After playing and modifying some stock timing tables and some bin files emailed to me, I decided to create my own from scratch.

I tried  to emulate the stock distributor. To do that, you have to think of how the stock distributor adds or subtracts timing as engine loads and RPMs change.

I started with the mechanical advance. It’s a pretty simple device, really. As the distributor spins, centripetal force pulls on springs and the resulting action causes weights to move and advance the timing. The springs control the amount of change of the advance (slope of the curve) and a limit post controls the total amount of advance possible. High RPMs have the highest advance and it drops back down as RPMs decrease.

I simulated this by adding in timing to the table as the RPM increased, topping out at about 40 degrees. I set the idle RPM timing at 15 degrees and started ramping it up at at the 1000 RPM mark.

Simulating the vacuum advance timing was equally easy. Vacuum timing is hooked up to ported vacuum in most cases. Ported vacuum is zero at idle and rises as the throttle is opened partially. This is easily modeled by adding timing according to the MAP sensor reading. I originally made my vacuum timing “curve” too narrow and had to widen it and start dropping it off around MAP 60 or so. I had assumed that ported vacuum dropped as the throttle continued to open, but I found that at high MAP, the motor liked more advance..

Take a few drives after each adjustment and you’ll find the best timing curve for your motor. If it bogs in a certain area, advance the timing. If it starts to ping, back it off a bit in that area.

Incidentally, I also set the WARM SPARK BIAS to ZERO. Why? Because the computer SUBTRACTS this number from the main spark table in order to get the total spark advance. This allows for NEGATIVE advance (retarded spark) to be represented in the table without there actually being a negative number IN the table. If you look at a stock ASDU bin file, you will see the timing goes down to 9.84 degrees at high RPM, but the Warm Spark Bias is ALSO 9.84 degrees. Thus, the ACTUAL timing at that point is really ZERO degrees. Setting the warm spark bias to zero means that the timing in the table is really close to the Total Spark Advance at that point.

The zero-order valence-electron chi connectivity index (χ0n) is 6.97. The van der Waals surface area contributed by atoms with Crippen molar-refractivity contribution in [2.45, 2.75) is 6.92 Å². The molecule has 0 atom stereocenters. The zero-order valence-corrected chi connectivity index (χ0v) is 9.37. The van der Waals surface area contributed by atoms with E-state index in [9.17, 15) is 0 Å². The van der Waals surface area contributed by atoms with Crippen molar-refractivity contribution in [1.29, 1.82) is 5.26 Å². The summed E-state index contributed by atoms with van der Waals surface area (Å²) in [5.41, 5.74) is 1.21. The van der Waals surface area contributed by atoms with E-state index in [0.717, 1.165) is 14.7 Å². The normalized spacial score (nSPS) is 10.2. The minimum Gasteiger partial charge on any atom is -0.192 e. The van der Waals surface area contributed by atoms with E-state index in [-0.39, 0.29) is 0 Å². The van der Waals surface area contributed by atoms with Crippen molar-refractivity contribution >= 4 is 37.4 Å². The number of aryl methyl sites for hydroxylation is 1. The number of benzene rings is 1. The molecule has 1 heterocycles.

The same thing happens with COLD SPARK BIAS, but in that case, it works FOR YOU. Cold spark bias allows the timing to be adjusted (advanced or retarded) when the engine is cold and at lower MAP conditions (idle or very little throttle). There is a separate cold spark advance table (coolant compensation Spark Advance) that you can control this with.

I have not come up with a good reason to keep the WARM Spark Bias since AMC motors don’t need any retarded timing at normal operating temp that I have found and the main spark advance table is not affected by temperature.

I now have a totally custom timing table and a fuel map derived from the stock ASDU bin file.

I have also added a VSS and as a result had to turn off the EGR code and I also set the EGR On Temp to its maximum setting. I am hoping that the “hiway” cruise mode and DFCO (Deceleration Fuel Cut-Off) functions will help with gas mileage.